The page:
Cameron Wigmore, Green Party Member: Spring Federal Budget Gets Thumbs Down

March 23, 2007

Spring Federal Budget Gets Thumbs Down

Green Party gives thumbs down to “bits and pieces” budget

Harper budget heavy on PR but lacking in substance.

Ottawa – The Green Party has rejected the federal budget brought down today by Finance Minister Jim Flaherty. “This is a budget that is heavy on public relations but lacking any real substance when it comes to the key issues,” said Green Party leader Elizabeth May.

“The government has included lots of small goodies for just about everyone but all those bits and pieces don’t add up to much,” she said. “It’s a most unimpressive budget and the Green Party would certainly join with the Liberal Party and the NDP in voting against it.”

Ms. May singled out the budget’s climate change initiatives for particular criticism, calling them piecemeal and, in the final analysis, insignificant.

“There is no way this government will ever be able to deliver credible climate policy while it insists on adhering to the regressive greenhouse gas reduction targets of 45-60% below 2003 levels by 2050,” she said. “That translates to about 30% below 1990 levels and we need to reach that by 2020. These targets are a formula for disaster.”

Ms. May did welcome Mr. Flaherty’s decision to borrow a plank from the Green Party platform by introducing a “feebate” tax incentive to shift drivers out of gas guzzlers and into fuel-efficient vehicles but said that one eye-catching initiative did not constitute effective climate policy.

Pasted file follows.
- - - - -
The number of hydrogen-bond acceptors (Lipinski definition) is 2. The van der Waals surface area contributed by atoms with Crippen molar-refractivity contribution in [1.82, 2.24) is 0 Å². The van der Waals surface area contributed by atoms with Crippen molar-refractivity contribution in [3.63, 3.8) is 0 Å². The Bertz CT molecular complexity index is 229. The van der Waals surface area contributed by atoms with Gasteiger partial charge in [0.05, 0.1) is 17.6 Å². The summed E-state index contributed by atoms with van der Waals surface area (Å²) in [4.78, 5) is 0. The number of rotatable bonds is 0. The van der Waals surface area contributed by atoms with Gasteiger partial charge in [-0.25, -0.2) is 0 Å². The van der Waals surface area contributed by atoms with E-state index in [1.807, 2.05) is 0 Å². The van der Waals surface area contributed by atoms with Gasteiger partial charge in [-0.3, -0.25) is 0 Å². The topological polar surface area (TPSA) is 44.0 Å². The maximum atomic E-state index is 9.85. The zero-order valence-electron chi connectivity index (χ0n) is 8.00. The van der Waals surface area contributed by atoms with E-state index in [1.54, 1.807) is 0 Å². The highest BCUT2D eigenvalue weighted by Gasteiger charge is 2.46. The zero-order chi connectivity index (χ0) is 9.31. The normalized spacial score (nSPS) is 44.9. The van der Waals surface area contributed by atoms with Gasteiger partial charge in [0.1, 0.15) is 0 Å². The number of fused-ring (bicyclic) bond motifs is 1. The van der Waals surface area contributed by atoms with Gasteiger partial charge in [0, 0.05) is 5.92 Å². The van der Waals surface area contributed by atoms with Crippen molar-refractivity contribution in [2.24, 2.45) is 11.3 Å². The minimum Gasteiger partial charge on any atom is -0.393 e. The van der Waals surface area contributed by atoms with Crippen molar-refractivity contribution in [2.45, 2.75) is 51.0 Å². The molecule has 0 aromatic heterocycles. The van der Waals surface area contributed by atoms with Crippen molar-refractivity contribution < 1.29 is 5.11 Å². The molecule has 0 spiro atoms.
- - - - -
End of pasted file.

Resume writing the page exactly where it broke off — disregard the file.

“If this was part of an overall strategy that included a suite of similar initiatives, we could actually look forward to significant progress on climate change,” she said. “By itself, it will hardly make a dent in Canada’s emissions.”

She also criticized the budget’s weak response in the areas of child care, support for aboriginal communities and tax relief for poor and middle class families. “They included some personal finance breaks but exclude broad-based income splitting,” she said. “In almost every area, Mr. Flaherty has chosen to tinker around the edges rather than take substantive action.”

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Canadian Conference of the Arts

Thursday, March 22 2007

Deconstructing the Federal Budget 2007 from a cultural point of view

...What then do this year’s current Main Estimates tell us at first look?

First, they confirm the first impression that if the government has a strategy for the cultural sector in Canada, it has not started to implement it. While there are laudable items in the budget concerning culture in the broadest sense of the word, and while there is a concern for grassroot financing and for involving the private sector, there is no obvious plan or policy the announced expenditures can be linked to, nor any long term commitment to anything, all allocations having a maximum lifespan of two years...

A friend of mine had this to say on the Harper budget: